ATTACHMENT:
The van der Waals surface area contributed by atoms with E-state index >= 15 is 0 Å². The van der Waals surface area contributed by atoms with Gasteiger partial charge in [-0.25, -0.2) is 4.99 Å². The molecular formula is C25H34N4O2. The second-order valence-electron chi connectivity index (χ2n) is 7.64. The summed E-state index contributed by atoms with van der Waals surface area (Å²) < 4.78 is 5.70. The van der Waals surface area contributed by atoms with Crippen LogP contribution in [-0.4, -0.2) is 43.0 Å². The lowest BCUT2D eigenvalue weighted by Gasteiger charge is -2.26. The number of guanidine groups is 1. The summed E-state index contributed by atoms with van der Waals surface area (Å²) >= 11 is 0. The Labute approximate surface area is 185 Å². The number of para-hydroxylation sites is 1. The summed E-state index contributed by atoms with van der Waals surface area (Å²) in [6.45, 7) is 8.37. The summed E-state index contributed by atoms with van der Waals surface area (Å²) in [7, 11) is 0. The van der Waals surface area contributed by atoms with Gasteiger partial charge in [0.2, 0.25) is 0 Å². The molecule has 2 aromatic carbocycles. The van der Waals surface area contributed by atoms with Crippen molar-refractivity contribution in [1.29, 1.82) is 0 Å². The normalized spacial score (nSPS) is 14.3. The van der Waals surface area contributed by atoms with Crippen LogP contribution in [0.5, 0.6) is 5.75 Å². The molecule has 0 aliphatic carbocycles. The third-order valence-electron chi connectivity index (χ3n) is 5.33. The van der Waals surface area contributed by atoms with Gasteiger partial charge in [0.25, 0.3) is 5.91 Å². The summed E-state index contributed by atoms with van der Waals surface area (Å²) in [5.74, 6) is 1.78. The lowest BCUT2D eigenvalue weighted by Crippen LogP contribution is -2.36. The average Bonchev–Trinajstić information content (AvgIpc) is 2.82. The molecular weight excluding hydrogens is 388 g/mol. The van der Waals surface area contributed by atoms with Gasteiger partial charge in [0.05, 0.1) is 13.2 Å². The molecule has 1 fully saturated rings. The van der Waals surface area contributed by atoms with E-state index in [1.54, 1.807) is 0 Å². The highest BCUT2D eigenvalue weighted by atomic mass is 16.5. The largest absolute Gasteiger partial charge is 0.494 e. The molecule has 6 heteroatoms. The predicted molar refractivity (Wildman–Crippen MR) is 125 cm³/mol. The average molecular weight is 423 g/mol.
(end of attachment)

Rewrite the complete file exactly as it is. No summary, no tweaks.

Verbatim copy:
The van der Waals surface area contributed by atoms with E-state index >= 15 is 0 Å². The van der Waals surface area contributed by atoms with Gasteiger partial charge in [-0.25, -0.2) is 4.99 Å². The molecular formula is C25H34N4O2. The second-order valence-electron chi connectivity index (χ2n) is 7.64. The summed E-state index contributed by atoms with van der Waals surface area (Å²) < 4.78 is 5.70. The van der Waals surface area contributed by atoms with Crippen LogP contribution in [-0.4, -0.2) is 43.0 Å². The lowest BCUT2D eigenvalue weighted by Gasteiger charge is -2.26. The number of guanidine groups is 1. The summed E-state index contributed by atoms with van der Waals surface area (Å²) >= 11 is 0. The Labute approximate surface area is 185 Å². The number of para-hydroxylation sites is 1. The summed E-state index contributed by atoms with van der Waals surface area (Å²) in [6.45, 7) is 8.37. The summed E-state index contributed by atoms with van der Waals surface area (Å²) in [7, 11) is 0. The van der Waals surface area contributed by atoms with Gasteiger partial charge in [0.2, 0.25) is 0 Å². The molecule has 2 aromatic carbocycles. The van der Waals surface area contributed by atoms with Crippen molar-refractivity contribution in [1.29, 1.82) is 0 Å². The normalized spacial score (nSPS) is 14.3. The van der Waals surface area contributed by atoms with Crippen LogP contribution in [0.5, 0.6) is 5.75 Å². The molecule has 0 aliphatic carbocycles. The third-order valence-electron chi connectivity index (χ3n) is 5.33. The van der Waals surface area contributed by atoms with Gasteiger partial charge in [0.25, 0.3) is 5.91 Å². The summed E-state index contributed by atoms with van der Waals surface area (Å²) in [5.74, 6) is 1.78. The lowest BCUT2D eigenvalue weighted by Crippen LogP contribution is -2.36. The average Bonchev–Trinajstić information content (AvgIpc) is 2.82. The molecular weight excluding hydrogens is 388 g/mol. The van der Waals surface area contributed by atoms with Gasteiger partial charge in [0.05, 0.1) is 13.2 Å². The molecule has 1 fully saturated rings. The van der Waals surface area contributed by atoms with E-state index in [1.54, 1.807) is 0 Å². The highest BCUT2D eigenvalue weighted by atomic mass is 16.5. The largest absolute Gasteiger partial charge is 0.494 e. The molecule has 6 heteroatoms. The predicted molar refractivity (Wildman–Crippen MR) is 125 cm³/mol. The average molecular weight is 423 g/mol.